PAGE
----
InControl Nation open up The Block with win at Fragadelphia

by InControl Nation | November 16, 2021

by Jessica Scharnagle

This weekend, Nerd Street’s new Localhost gaming facility, The Block, hosted Fragadelphia 16: Philadelphia. It was one of the major Counter-Strike: Global Offensive tournaments that are part of Nerd Street’s Winter Champs series. Teams came to The Block to compete for a $5,500 prize and a chance to earn points to qualify for the Winter Champs grand finals.

InControl take control of Fragadelphia

Photo credit: Nerd Street

With many teams competing in the ESEA Cash Cup, which took place the same weekend as Fragadelphia, it gave teams that may not have gone very far a chance to shine.

InControl Nation, who came into the tournament with a bye in the first round, stayed in the upper bracket throughout the entire tournament and earned themselves an advantage for the grand finals.

InControl Nation tore through the first two teams standing in their way, earning a 2-0 score for each match. It wasn’t until they got to the upper bracket final that they were met with some resistance.

The upper bracket final was a tense 2-1 finish in favor of InControl Nation, but heretic’s daycare center gave them their first real run for their money and didn’t give them either of their two map wins easily. After heretic’s daycare center won the first map, they put up double-digit scores the next two maps, making this match one of the most intense ones of the tournament up until that point.

In the lower bracket final, heretic’s daycare center lost their rematch against Drypeek, which sent them out of the tournament and saw Drypeek advance to the grand final.

Photo credit: Nerd Street

The best-of-five grand final was a banger, both in the game and outside of it. Screams and shouting throughout The Block could be heard just about anywhere in the venue. Twitch chat loved the banter so much that they protested when production lowered the voices on the broadcast stream.

The players especially seemed very into the LAN experience, which often includes talking trash and screaming empty insults across the stage.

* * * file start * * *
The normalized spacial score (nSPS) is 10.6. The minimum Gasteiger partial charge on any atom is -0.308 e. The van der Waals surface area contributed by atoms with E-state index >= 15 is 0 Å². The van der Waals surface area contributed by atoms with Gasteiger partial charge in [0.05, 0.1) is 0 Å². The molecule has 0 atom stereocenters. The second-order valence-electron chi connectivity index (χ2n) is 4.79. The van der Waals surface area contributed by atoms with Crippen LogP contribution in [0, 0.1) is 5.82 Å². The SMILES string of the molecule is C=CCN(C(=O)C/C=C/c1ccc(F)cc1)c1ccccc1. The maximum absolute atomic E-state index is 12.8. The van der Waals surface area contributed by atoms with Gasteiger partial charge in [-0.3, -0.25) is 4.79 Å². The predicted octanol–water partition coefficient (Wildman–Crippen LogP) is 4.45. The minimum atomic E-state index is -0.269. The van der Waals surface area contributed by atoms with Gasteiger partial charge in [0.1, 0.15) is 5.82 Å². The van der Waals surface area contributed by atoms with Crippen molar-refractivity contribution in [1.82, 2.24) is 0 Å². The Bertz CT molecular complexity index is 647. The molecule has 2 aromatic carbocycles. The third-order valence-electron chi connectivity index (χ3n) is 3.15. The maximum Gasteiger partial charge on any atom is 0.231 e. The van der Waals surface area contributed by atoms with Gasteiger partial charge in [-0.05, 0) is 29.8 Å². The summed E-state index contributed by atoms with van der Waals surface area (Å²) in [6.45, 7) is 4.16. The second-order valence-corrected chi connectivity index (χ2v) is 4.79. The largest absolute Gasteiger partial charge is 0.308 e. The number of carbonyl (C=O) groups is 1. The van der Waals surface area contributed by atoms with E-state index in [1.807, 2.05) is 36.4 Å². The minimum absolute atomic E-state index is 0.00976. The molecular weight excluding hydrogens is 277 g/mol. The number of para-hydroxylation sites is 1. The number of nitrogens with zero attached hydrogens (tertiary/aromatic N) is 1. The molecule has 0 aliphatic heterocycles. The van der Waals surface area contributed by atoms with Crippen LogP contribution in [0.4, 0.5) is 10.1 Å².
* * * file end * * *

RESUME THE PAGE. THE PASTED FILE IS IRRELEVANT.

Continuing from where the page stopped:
“I was s--- talking everybody we played, on stage, off stage, in the pit, outside in Philly. I'm pretty sure I got in a fight after LAN. It's pretty cool,” Kameron “kmrn” Manii told Nerd Street in a postmatch interview. “But I have no voice whatsoever. It was even worse this morning. I drank some tea and then I began to yell at the team we put in the finals and it is officially gone. And when people ask me why I will have to make up some excuse for my professors because they have no idea why I'm here.”

Although his voice was gone, kmrn was excited to be at a LAN, which is his first as a new player at this level of competition.

“It's so much different,” he said. “There's so much to do because like there's no online aspects of the game, it just feels different. [On LAN] you can hold certain angles, you can play a certain style that you can't play online. And you can't, it's like, harder to replicate. But those are just -- the vibes are definitely just sitting next to four people who all are playing, like you're all in the same game. ... It's just like everything on LAN just feels so much more real and everything is more on the line. And plus, you get to s--- talk and people get to react.”

Fragadelphia at The Block

While competitors prepared for their matches on game day, the rest of the community was buzzing on the first day of Fragadelphia as this was the grand opening weekend of The Block. The line to get into the venue was out the door and around the corner most of opening day.

Fans of CS:GO gathered around the stage to watch the matches take place on the large screen in front of the stage, and competitors got to compete on LAN, something that has been largely missing in the esports scene during the course of the pandemic.

Teams that qualify for Winter Champs will return to the venue in March when the tournament comes to a close in another LAN event, where the prize pool and the stakes will be much higher.

The top 16 teams that earn the most ladder points from competing in online, local and regional tournaments will automatically qualify. Other teams just outside the top 16 will battle it out in a last chance qualifier on March 3, where four teams will advance to complete the field of 20 for the Nerd Street Winter Championship 2022 for CS:GO.

That final tournament is set to be an in-person LAN at The Block that will take place March 4-6.

Lead photo credit: Nerd Street

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